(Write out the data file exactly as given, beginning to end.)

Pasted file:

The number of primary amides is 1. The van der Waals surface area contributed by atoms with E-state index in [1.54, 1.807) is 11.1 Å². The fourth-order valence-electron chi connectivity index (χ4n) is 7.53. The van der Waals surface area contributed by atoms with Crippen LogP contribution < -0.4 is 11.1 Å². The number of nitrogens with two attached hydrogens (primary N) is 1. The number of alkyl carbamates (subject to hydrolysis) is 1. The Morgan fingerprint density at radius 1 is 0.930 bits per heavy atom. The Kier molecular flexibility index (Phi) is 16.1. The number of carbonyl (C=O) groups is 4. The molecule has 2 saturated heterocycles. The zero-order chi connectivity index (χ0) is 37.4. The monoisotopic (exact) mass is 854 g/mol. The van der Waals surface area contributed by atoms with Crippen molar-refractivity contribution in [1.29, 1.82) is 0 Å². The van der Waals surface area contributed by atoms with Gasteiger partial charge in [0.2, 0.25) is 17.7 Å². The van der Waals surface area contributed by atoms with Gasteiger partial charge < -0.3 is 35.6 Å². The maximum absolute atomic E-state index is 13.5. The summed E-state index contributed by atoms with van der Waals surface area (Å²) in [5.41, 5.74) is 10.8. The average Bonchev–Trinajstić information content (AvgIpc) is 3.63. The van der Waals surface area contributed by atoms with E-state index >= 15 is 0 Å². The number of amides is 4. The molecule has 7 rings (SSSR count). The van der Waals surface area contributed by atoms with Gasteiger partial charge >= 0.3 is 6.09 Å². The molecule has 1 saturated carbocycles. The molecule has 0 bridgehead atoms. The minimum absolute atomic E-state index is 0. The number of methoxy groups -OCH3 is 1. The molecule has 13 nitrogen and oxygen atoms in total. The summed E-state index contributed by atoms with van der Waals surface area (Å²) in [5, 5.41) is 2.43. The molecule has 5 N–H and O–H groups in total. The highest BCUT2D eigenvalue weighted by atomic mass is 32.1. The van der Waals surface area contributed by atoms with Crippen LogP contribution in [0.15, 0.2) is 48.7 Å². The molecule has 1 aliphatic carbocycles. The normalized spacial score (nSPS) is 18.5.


The number of primary amides is 1. The van der Waals surface area contributed by atoms with E-state index in [1.54, 1.807) is 11.1 Å². The fourth-order valence-electron chi connectivity index (χ4n) is 7.53. The van der Waals surface area contributed by atoms with Crippen LogP contribution < -0.4 is 11.1 Å². The number of nitrogens with two attached hydrogens (primary N) is 1. The number of alkyl carbamates (subject to hydrolysis) is 1. The Morgan fingerprint density at radius 1 is 0.930 bits per heavy atom. The Kier molecular flexibility index (Phi) is 16.1. The number of carbonyl (C=O) groups is 4. The molecule has 2 saturated heterocycles. The zero-order chi connectivity index (χ0) is 37.4. The monoisotopic (exact) mass is 854 g/mol. The van der Waals surface area contributed by atoms with Crippen molar-refractivity contribution in [1.29, 1.82) is 0 Å². The van der Waals surface area contributed by atoms with Gasteiger partial charge in [0.2, 0.25) is 17.7 Å². The van der Waals surface area contributed by atoms with Gasteiger partial charge < -0.3 is 35.6 Å². The maximum absolute atomic E-state index is 13.5. The summed E-state index contributed by atoms with van der Waals surface area (Å²) in [5.41, 5.74) is 10.8. The average Bonchev–Trinajstić information content (AvgIpc) is 3.63. The van der Waals surface area contributed by atoms with E-state index >= 15 is 0 Å². The number of amides is 4. The molecule has 7 rings (SSSR count). The van der Waals surface area contributed by atoms with Gasteiger partial charge >= 0.3 is 6.09 Å². The molecule has 1 saturated carbocycles. The molecule has 0 bridgehead atoms. The minimum absolute atomic E-state index is 0. The number of methoxy groups -OCH3 is 1. The molecule has 13 nitrogen and oxygen atoms in total. The summed E-state index contributed by atoms with van der Waals surface area (Å²) in [5, 5.41) is 2.43. The molecule has 5 N–H and O–H groups in total. The highest BCUT2D eigenvalue weighted by atomic mass is 32.1. The van der Waals surface area contributed by atoms with Crippen LogP contribution in [0.15, 0.2) is 48.7 Å². The molecule has 1 aliphatic carbocycles. The normalized spacial score (nSPS) is 18.5.